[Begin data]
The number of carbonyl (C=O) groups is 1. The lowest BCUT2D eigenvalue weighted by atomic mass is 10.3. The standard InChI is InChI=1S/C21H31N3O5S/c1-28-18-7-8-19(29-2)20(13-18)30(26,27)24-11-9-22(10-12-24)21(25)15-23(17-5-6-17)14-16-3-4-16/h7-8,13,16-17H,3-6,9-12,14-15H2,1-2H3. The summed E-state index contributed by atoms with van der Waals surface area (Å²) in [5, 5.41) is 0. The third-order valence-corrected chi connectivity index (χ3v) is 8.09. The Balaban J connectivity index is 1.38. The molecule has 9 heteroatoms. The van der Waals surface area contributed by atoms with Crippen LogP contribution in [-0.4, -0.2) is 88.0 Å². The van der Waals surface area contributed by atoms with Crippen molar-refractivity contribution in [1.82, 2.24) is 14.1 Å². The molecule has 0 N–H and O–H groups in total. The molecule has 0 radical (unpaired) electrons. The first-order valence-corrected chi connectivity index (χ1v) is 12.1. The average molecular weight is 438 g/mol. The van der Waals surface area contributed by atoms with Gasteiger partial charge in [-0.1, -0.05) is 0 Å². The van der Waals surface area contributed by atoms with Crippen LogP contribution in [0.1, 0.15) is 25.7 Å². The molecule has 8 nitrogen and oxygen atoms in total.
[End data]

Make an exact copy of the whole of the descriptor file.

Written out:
The number of carbonyl (C=O) groups is 1. The lowest BCUT2D eigenvalue weighted by atomic mass is 10.3. The standard InChI is InChI=1S/C21H31N3O5S/c1-28-18-7-8-19(29-2)20(13-18)30(26,27)24-11-9-22(10-12-24)21(25)15-23(17-5-6-17)14-16-3-4-16/h7-8,13,16-17H,3-6,9-12,14-15H2,1-2H3. The summed E-state index contributed by atoms with van der Waals surface area (Å²) in [5, 5.41) is 0. The third-order valence-corrected chi connectivity index (χ3v) is 8.09. The Balaban J connectivity index is 1.38. The molecule has 9 heteroatoms. The van der Waals surface area contributed by atoms with Crippen LogP contribution in [-0.4, -0.2) is 88.0 Å². The van der Waals surface area contributed by atoms with Crippen molar-refractivity contribution in [1.82, 2.24) is 14.1 Å². The molecule has 0 N–H and O–H groups in total. The molecule has 0 radical (unpaired) electrons. The first-order valence-corrected chi connectivity index (χ1v) is 12.1. The average molecular weight is 438 g/mol. The van der Waals surface area contributed by atoms with Gasteiger partial charge in [-0.1, -0.05) is 0 Å². The van der Waals surface area contributed by atoms with Crippen LogP contribution in [0.1, 0.15) is 25.7 Å². The molecule has 8 nitrogen and oxygen atoms in total.